Andersen: Mr. Andersen goes to Washington
September 22, 2014
I love Jimmy Stewart in "Mr. Smith Goes to Washington." His homespun idealism, youthful exuberance, unerring sense of justice and enduring good looks all remind me of me.
Socially significant director Frank Capra hit a resonant chord when he set up the "Boy Ranger" to take the congressional seat of a corrupt representative who dies unexpectedly — right in the middle of political intrigue full of graft and corruption.
Jefferson Smith (Stewart) is a country rube who arrives starry-eyed in D.C. and immediately pays homage to the memorials celebrating vaunted Americans whose founding ideals are literally etched in stone.
When push comes to shove, Smith's idealism is sorely tested, but he perseveres — with a warm and fuzzy ending that's pure Hollywood.
Mr. Andersen went to Washington, D.C., last week. I made an address on Capitol Hill about my Huts for Vets wilderness veterans program. My "address" was only 20 minutes, and it wasn't before a joint session of Congress, but I was as starry-eyed and idealistic as Capra's well-meaning naif.
Like Smith, I had to see the founding ideas writ in granite, to literally touch those words. So I left early from the reception of my host, the Wilderness Society, and walked through the National Mall, a memorial landscape copiously decorated with Yule Creek marble.
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Dusk was settling on a perfect September evening as I gazed up at the Washington Monument, sat in quiet contemplation at the World War II Memorial and paced slowly by the reflective wall of the Vietnam Veterans Memorial.
As darkness fell, floodlights came up on Lincoln, sitting in a throne-like chair inside a colonnaded Greek temple. Lincoln, one hand with fingers open, the other in the semblance of a fist, stared down resolutely, as if asking forbearance for the pained decisions he made 150 years ago.
In dim light I walked through the ghostly Korean War Memorial, explored the Franklin Delano Roosevelt Memorial, stood beneath the Jefferson dome and lingered by the glowing Capitol.
I was particularly moved by the high ideals of FDR, some of which are reflected in the current Ken Burns documentary, which is attracting millions of viewers. Unlike Jefferson Smith, however, I could not help but feel somewhat jaded as I read them.
"Men and nature must work hand in hand. The throwing out of balance of the resources of nature throws out of balance also the lives of men." This FDR quote from 1935 could be addressing climate change and species extinctions today.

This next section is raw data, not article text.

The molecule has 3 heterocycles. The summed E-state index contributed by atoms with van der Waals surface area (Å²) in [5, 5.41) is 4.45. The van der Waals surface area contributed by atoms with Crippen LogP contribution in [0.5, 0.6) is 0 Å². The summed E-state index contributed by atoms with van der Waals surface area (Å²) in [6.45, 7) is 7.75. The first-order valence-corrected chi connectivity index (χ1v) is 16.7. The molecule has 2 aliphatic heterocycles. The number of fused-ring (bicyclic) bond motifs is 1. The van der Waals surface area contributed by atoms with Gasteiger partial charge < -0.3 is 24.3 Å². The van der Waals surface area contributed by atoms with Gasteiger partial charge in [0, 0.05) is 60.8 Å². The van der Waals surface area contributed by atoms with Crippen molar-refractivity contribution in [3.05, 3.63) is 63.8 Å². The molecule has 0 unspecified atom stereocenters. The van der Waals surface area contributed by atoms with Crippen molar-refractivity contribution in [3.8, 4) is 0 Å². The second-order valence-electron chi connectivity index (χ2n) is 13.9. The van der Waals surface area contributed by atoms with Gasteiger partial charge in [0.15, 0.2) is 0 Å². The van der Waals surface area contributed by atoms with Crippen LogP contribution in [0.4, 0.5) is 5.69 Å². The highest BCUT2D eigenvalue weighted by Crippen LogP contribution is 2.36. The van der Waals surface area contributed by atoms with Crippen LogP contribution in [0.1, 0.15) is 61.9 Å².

"The test of our progress is not whether we add more to the abundance of those who have much; it is whether we provide enough for those who have too little." Though FDR spoke these words in 1937 with his patrician Harvard accent, their meaning bears on today's gross income inequality.
"Among American citizens, there should be no forgotten men and no forgotten races," he urged. "No country, however rich, can afford the waste of its human resources."
FDR's comments from more than 80 years ago could have been remarking on recent racial tension in Ferguson, Missouri. "In these days of difficulty," he said in 1932, "we Americans must and shall choose the path of social justice."
"I hate war!" FDR proclaimed in 1936, words I read on the morning it was reported that Obama had threatened to put new boots on the ground in Iraq.
On Tuesday night, at the ornate Warner Theater, Ken Burns and Beau Willimon, scriptwriter for the TV series "House of Cards," said that governance in Washington, whether real or fictional, is often devious and Machiavellian (their words). Both Theodore Roosevelt and FDR could be as conniving as Francis Underwood, they agreed.
Big ideas, they went on, are more powerful and lasting than rigid ideologies. Big ideas are etched on stone monuments to inspire. Ideologies build stone walls to shut out ideas. Both are features of Washington, where stone walls shelter political and economic power and words on stone monuments try to break those walls down.
Unlike Jefferson Smith, I didn't filibuster Congress in a froth of righteousness. The etched stones on those monuments are filibuster enough, constantly echoing fine thoughts and big ideas from the bedrock of American history.
Paul Andersen's column appears on Monday. He can be reached by email at firstname.lastname@example.org.
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